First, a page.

According to cultural experts, receiving lucky money via QR code is too new to be judged as positive or negative yet, but its convenience can be seen. People who want to celebrate a new year do not need to exchange new cash bills, do not need to buy envelopes, and do not need to come to the child's house to meet them.

This convenience also helps people who want to celebrate the New Year but are unable to do so with family. This can be for a variety of reasons, such as living far away, not being able to return home for Tet, or not being able to visit each other because of illness or busy work schedules.

The amount of lucky money given to the child goes into the father's, or mother's, account, so the child does not directly receive the envelope – avoiding situations where children could become curious and immediately open the envelopes, leading to cases where they publicly compare and criticize the amount of money each other receive – something that is considered rude by many.

However, giving lucky money through bank transfer is not exactly a traditional custom. Some find it takes away from the true meaning of the tradition if the person giving the money does not get the chance to directly express their celebration and encouragement to the child, as well as wish them luck in their studies.

"In my opinion, it should only be considered a new form of the tradition we know, thanks to the development of information technology. We still need to try to maintain the practice of visiting each other on Tet and directly giving lucky money to children," Dinh said.

In case visiting is not possible and transferring money is the only way, you should only give a moderate amount of money, according to Dinh. Parents need to tell their children who gave them money, and how much they received, alongside any words of encouragement from the giver, so children can properly receive the true blessings. Parents need to manage their money and instruct their children on how to spend wisely.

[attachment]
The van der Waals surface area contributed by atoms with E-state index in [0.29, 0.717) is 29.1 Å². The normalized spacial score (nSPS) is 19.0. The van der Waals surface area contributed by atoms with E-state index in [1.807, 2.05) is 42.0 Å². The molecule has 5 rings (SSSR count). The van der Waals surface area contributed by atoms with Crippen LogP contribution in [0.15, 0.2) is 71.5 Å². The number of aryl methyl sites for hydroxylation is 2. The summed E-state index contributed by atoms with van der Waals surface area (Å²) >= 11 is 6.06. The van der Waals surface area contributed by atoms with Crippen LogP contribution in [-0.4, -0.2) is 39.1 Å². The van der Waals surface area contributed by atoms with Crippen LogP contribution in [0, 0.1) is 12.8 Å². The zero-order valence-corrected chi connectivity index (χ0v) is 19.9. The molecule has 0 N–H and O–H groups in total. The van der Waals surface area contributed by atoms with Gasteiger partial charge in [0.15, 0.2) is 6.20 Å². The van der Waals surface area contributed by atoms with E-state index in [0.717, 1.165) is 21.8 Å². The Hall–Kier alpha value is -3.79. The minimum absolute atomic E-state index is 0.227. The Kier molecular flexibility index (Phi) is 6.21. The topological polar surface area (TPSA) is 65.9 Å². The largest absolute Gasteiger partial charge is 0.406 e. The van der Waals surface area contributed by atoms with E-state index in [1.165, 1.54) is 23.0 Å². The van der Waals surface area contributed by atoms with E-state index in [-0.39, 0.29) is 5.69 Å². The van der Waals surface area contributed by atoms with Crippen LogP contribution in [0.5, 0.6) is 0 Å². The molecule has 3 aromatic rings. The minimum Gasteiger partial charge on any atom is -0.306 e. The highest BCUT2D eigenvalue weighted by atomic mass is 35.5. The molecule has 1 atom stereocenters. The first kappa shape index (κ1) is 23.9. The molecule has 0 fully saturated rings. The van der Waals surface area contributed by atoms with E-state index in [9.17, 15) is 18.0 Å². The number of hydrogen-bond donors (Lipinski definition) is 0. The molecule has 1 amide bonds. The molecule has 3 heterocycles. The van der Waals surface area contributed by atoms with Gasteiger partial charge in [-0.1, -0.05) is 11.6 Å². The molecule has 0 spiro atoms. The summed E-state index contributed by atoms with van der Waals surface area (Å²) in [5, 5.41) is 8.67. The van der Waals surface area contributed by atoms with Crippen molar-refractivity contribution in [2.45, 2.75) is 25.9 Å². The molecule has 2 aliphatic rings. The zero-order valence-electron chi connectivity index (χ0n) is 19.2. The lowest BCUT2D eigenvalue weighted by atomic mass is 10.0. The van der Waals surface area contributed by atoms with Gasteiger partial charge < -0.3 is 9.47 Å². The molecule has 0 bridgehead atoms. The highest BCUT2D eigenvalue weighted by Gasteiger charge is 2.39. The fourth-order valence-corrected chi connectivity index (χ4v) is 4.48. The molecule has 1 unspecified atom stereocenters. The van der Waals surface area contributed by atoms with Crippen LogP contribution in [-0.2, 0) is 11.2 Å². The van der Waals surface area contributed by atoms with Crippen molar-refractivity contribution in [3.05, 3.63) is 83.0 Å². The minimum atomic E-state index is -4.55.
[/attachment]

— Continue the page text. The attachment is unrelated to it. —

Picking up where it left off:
A trending online image about not accepting cash for lucky money, only accepting bank transfers.

Psychologist La Linh Nga added that lucky money via QR code transfer, although convenient and fun, can easily be misunderstood as rude and too pragmatic.

"Scanning QR codes will take away the beauty of giving lucky money, no red envelopes filled with wishes and blessings. Money can be spent, but lucky money envelopes can be kept forever," Nga said.

Furthermore, QR scanning is not suitable for older people who are not familiar with using technology.

According to the psychologist, this trend should only be applied to groups of young people who are close to each other, and should only be done for fun to avoid awkward situations. Parents should advise children that this trend is only meant to be a fun way to experience online transfers, and should emphasize the importance of giving lucky money and cherishing the tradition.

Anh Hang still believes that scanning QR codes represents a modern, trendy lifestyle and is more fun than the traditional way of giving lucky money.

For the past three years, she has rarely used cash. Every Tet holiday, having to exchange money is a waste of time and cash, she said. Hang does not carry a lot when going out during Tet, so she had to calculate how many envelopes to bring – something that she saw as annoying.

"My kids don’t know how to keep their money, so there are times when they don’t know where they dropped it," she said.

Minh Nhat believes that lucky money is a debt that needs to be paid immediately. In previous years, there were a few times when his children followed their grandparents or went out and received lucky money without their parents being there to give it back, and he had no chance to give back later because everyone was too busy to meet during Tet.

This caused him to feel guilty for the rest of the year and hope that he’ll be able to give back double the amount on the next Tet.

"If lucky money via QR code were even more popular, I think I would not fall into such a situation," Nhat said.